I’ve included a more detailed analysis of our estimates in the pages following this comment. It also contains data on farmworkers and agricultural industry that we feel are relevant to CDLE’s rule making. If you have any questions on this our analysis and estimates, please contact Charles Brennan, Deputy Director of Research at the Colorado Center on Law and Policy at 303-573-5669 ext. 302 or

Respectfully Submitted,

Charles Brennan
Deputy Director of Research
Colorado Center on Law and Policy

[1] This wage rate is based on CCLP’s estimates for the average wage paid to farmworkers in 2019.

PDF version of our comment on Overtime Protections for Farmworkers available here.

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To maintain health and well-being, people of all ages need access to quality health care that improves outcomes and reduces costs for the community. Health First Colorado, the state's Medicaid program, is public health insurance for low-income Coloradans who qualify. The program is funded jointly by a federal-state partnership and is administered by the Colorado Department of Health Care Policy & Financing.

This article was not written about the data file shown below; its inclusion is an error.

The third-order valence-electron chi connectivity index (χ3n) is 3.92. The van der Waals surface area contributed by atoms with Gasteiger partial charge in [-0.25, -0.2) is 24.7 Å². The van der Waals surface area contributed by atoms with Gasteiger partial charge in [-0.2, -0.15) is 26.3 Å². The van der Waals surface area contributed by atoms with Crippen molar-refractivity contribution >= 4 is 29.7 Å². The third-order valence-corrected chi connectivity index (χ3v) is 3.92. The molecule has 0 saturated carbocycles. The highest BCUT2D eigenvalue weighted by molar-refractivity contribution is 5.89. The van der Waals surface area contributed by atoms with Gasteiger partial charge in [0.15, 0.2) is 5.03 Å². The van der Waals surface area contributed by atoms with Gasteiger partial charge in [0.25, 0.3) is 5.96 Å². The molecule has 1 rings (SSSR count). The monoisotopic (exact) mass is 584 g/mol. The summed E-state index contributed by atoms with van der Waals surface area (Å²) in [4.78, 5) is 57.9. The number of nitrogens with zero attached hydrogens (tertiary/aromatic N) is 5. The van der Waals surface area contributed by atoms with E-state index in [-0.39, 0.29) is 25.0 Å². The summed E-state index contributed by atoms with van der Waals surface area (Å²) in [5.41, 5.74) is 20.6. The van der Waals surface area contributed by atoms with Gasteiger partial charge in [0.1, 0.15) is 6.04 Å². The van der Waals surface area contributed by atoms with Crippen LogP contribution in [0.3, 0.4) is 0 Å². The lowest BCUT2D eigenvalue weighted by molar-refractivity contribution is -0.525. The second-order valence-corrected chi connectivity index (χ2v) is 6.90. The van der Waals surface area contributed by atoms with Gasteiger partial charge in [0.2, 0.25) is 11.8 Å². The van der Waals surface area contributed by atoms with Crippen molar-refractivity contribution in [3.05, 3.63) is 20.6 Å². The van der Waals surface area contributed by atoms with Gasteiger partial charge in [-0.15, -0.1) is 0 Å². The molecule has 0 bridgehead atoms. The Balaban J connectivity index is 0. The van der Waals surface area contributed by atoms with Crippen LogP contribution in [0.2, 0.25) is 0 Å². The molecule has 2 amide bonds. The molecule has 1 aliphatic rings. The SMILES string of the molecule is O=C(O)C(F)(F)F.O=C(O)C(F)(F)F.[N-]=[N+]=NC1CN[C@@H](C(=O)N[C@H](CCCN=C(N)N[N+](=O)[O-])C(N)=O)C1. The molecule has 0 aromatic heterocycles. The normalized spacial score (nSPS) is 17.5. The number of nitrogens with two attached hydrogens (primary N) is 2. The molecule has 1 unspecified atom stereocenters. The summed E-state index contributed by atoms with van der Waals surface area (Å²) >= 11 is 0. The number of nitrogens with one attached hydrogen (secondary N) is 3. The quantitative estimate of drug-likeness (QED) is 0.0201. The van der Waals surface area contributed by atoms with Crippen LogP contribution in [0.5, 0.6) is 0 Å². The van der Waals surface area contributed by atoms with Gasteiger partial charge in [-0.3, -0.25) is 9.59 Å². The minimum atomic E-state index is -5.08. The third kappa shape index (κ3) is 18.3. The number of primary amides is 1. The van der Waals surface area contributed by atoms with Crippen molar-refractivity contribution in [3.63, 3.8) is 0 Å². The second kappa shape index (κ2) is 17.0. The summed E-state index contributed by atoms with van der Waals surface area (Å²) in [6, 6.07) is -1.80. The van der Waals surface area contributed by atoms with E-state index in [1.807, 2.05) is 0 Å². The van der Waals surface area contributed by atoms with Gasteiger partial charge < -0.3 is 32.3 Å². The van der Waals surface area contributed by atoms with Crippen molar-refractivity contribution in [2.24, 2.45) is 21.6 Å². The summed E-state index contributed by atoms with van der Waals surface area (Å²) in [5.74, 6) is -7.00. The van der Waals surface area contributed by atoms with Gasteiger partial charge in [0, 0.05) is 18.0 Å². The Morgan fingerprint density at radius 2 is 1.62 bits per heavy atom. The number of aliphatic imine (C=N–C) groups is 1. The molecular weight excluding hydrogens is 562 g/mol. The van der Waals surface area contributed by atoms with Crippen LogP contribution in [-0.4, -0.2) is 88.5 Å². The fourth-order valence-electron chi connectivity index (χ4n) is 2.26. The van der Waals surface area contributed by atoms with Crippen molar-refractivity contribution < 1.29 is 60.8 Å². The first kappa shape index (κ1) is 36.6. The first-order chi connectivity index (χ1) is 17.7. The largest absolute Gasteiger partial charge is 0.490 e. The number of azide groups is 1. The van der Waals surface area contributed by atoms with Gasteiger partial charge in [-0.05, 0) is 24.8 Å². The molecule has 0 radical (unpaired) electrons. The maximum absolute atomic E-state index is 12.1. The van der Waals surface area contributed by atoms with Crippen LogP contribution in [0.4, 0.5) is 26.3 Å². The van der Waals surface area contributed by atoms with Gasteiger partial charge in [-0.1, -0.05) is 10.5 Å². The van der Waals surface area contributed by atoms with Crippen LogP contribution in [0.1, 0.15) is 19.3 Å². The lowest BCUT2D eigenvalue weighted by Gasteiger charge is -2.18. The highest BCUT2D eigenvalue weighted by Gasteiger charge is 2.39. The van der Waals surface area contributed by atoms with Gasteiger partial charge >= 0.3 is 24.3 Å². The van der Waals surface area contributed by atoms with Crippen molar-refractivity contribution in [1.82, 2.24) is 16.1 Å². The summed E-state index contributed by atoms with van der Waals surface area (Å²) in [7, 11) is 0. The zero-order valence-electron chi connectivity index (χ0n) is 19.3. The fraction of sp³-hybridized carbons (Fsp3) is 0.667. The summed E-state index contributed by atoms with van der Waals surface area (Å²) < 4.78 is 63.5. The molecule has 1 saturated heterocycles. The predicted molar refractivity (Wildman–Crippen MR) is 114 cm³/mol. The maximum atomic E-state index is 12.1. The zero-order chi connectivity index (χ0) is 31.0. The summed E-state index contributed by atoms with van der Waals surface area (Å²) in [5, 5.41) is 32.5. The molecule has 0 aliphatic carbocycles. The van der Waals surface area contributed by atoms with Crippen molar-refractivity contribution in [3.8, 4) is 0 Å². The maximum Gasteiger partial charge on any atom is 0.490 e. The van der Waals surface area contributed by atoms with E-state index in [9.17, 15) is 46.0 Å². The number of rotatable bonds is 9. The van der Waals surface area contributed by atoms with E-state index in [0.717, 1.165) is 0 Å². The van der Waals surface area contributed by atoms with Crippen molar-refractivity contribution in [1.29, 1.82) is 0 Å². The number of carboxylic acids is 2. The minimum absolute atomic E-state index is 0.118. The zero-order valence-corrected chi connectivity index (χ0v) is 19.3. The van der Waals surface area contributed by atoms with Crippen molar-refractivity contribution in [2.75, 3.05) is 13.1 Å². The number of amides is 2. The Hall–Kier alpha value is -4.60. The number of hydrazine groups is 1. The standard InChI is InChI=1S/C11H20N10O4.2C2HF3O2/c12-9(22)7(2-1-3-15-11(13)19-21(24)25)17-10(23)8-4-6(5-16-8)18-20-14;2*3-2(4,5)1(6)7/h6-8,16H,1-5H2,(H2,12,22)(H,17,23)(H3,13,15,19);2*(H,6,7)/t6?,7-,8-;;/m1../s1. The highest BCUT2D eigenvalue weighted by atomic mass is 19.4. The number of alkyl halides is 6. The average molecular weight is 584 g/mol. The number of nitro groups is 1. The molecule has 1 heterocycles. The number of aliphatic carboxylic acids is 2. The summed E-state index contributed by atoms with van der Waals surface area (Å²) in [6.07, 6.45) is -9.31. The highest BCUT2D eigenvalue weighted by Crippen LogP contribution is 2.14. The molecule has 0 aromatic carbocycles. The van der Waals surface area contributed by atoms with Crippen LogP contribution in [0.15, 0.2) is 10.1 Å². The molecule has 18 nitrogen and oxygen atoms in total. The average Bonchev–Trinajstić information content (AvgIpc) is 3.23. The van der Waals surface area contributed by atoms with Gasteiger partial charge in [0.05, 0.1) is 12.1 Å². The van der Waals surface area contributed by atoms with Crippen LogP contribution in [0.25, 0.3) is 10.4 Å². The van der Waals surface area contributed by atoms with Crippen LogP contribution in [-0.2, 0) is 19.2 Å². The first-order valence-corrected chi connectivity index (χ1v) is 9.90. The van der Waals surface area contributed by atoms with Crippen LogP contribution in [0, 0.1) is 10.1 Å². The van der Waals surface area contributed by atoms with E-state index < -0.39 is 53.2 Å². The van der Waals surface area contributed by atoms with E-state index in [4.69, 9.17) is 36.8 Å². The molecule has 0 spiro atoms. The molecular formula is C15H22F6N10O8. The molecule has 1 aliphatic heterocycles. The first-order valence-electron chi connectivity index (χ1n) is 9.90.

Benefits of the program include behavioral health, dental services, emergency care, family planning services, hospitalization, laboratory services, maternity care, newborn care, outpatient care, prescription drugs, preventive and wellness services, primary care and rehabilitative services.

In tandem with the Affordable Care Act, Colorado expanded Medicaid eligibility in 2013 - providing hundreds of thousands of adults with incomes less than 133% FPL with health insurance for the first time increasing the health and economic well-being of these Coloradans. Most of the money for newly eligible Medicaid clients has been covered by the federal government, which will gradually decrease its contribution to 90% by 2020.

Other populations eligible for Medicaid include children, who qualify with income up to 142% FPL, pregnant women with household income under 195% FPL, and adults with dependent children with household income under 68% FPL.

Some analyses indicate that Colorado's investment in Medicaid will pay off in the long run by reducing spending on programs for the uninsured.